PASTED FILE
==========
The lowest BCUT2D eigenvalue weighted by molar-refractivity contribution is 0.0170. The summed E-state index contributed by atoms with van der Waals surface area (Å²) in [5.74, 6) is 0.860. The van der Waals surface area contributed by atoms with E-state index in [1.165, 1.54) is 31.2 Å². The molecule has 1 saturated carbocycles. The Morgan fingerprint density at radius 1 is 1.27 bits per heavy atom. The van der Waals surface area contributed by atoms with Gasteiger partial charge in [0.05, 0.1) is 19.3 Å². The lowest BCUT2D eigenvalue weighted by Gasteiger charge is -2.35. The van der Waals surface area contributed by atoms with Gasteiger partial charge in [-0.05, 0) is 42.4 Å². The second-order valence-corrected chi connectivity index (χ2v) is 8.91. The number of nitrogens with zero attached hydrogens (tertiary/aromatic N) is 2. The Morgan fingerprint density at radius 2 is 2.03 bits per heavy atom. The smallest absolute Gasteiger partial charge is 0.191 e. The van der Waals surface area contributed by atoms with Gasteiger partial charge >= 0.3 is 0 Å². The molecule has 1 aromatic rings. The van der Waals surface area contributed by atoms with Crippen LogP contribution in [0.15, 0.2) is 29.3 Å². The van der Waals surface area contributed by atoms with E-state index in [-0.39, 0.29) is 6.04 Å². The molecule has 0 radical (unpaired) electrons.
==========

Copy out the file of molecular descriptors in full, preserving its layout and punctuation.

The lowest BCUT2D eigenvalue weighted by molar-refractivity contribution is 0.0170. The summed E-state index contributed by atoms with van der Waals surface area (Å²) in [5.74, 6) is 0.860. The van der Waals surface area contributed by atoms with E-state index in [1.165, 1.54) is 31.2 Å². The molecule has 1 saturated carbocycles. The Morgan fingerprint density at radius 1 is 1.27 bits per heavy atom. The van der Waals surface area contributed by atoms with Gasteiger partial charge in [0.05, 0.1) is 19.3 Å². The lowest BCUT2D eigenvalue weighted by Gasteiger charge is -2.35. The van der Waals surface area contributed by atoms with Gasteiger partial charge in [-0.05, 0) is 42.4 Å². The second-order valence-corrected chi connectivity index (χ2v) is 8.91. The number of nitrogens with zero attached hydrogens (tertiary/aromatic N) is 2. The Morgan fingerprint density at radius 2 is 2.03 bits per heavy atom. The smallest absolute Gasteiger partial charge is 0.191 e. The van der Waals surface area contributed by atoms with Gasteiger partial charge >= 0.3 is 0 Å². The molecule has 1 aromatic rings. The van der Waals surface area contributed by atoms with Crippen LogP contribution in [0.15, 0.2) is 29.3 Å². The van der Waals surface area contributed by atoms with E-state index in [-0.39, 0.29) is 6.04 Å². The molecule has 0 radical (unpaired) electrons.